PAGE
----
Women living in rural Guatemala have never heard of cervical cancer. Dr. Garcia and the health team are saving lives at monthly cervical cancer clinics where between 10% and 18% of the women are treated for cervical cancer.

At each clinic they teach the women about the causes, treatments, and the importance of screening every three years.

Through a generous grant from the Board of Missions and Outreach at Naples United Church of Christ we purchased cryotherapy equipment used to treat women presenting cervical cancer lesions.

"With this equipment we can treat the woman while she is at the clinic" said Dr. Garcia. "If she leaves she probably won't return so immediate therapy saves her life".

Dr. Garcia with cryotherapy equipment
Dr. Ligia Garcia displaying the new
cryotherapy equipment donated by
Naples United Chuch of Christ

Healthy kids can stay in school and learn.
Healthy moms can care for their children.
Healthy dads can work.
Healthy families can thrive.
Please help us continue this healthy cycle.


Elvira Castro, 24, attended sewing classes for a year. She was invited to participate in business classes sponsored by Boulware Foundation and Namaste in 2018.
A year ago Elvira had the opportunity to start a small business selling chickens from her house. She was open Saturday, Sunday and Wednesdays. During business class the trainers suggested to her to create a delivery service to the homes in her village. She took their advice and sales increased. Now Elvira walks door to door selling chicken on Wednesdays and Saturdays. Her customers are happy and her profits are up.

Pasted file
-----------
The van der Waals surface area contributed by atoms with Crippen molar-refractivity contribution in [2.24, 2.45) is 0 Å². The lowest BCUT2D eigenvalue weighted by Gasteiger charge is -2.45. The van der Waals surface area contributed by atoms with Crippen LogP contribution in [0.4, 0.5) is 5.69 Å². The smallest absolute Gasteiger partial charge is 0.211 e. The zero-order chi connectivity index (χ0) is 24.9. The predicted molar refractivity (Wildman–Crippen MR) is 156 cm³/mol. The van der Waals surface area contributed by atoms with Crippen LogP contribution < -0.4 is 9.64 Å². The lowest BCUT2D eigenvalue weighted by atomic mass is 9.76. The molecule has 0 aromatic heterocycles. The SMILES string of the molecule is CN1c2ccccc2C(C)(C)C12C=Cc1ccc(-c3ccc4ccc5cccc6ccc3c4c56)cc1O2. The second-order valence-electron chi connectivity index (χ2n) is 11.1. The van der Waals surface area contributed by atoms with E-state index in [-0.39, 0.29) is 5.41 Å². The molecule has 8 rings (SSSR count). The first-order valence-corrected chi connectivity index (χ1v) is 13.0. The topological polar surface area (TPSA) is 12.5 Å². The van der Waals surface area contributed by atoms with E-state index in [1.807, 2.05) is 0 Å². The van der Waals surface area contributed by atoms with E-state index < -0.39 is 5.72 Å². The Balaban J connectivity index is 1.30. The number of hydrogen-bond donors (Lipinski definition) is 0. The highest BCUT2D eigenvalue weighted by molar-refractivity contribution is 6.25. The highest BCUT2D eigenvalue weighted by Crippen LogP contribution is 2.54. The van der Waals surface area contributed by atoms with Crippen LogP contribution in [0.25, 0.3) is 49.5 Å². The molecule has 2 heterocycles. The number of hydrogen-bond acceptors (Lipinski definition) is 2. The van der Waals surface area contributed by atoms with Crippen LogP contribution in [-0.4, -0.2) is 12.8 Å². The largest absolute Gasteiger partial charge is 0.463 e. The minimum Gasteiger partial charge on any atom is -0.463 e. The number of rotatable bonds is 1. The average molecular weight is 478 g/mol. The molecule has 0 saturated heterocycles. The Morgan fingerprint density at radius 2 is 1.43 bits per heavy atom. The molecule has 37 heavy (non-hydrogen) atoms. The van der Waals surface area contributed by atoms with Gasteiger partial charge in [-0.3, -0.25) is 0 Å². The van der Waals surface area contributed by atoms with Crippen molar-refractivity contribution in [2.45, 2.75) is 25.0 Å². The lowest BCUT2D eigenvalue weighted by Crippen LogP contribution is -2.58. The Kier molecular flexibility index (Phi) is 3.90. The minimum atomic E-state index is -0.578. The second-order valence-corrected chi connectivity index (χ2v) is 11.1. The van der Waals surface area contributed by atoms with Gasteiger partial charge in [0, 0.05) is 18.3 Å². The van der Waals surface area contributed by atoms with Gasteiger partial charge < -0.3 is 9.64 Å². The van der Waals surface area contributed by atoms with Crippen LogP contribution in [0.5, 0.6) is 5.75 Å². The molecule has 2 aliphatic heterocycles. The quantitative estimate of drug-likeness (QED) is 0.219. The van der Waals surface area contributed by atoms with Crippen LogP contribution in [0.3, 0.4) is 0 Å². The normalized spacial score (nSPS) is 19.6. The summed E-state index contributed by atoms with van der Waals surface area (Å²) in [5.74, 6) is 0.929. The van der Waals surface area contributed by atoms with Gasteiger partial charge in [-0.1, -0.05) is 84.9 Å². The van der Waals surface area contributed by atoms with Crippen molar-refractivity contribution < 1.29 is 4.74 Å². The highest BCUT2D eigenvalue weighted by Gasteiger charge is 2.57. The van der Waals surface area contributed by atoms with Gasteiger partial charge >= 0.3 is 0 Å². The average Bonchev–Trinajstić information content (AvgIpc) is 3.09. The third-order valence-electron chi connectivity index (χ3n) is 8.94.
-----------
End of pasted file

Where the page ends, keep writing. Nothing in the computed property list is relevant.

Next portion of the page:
With the additional profits she was able to buy a small electric sewing machine. With the skills she learned in sewing classes, she is now making money sewing for her neighbors. "I am so grateful for the sewing classes and everything I learned" said Elvira.

Women in the village wear typical blouses enhanced with beads. Elvira learned how to sew the basic blouse in sewing class and her aunt taught her how to add the beads. Her simple machine can't sew on the beads but she rents her uncle's sewing machine for $3 a day when she has an order for a special blouse.

Elvira attended school only through the 6th grade. She is not attending school now because she is helping a cousin with school expenses but in the future Elvira hopes to attend junior high school.

Pictured here are sewing instructor Flor Caniz, Ken Werner, Elvira and
Director Amilcar Vielman. They are celebrating Elvira's graduation from sewing class.
People for Guatemala, Inc.

Mailing address:
P.O. Box 110221
Naples, FL 34108

Contact us:

Learn more about what we do. Visit our website.

Phone in the U.S. 941 244 8692

Phone in Guatemala 502 4909 0841

Phone in Guatemala 502 4909 0841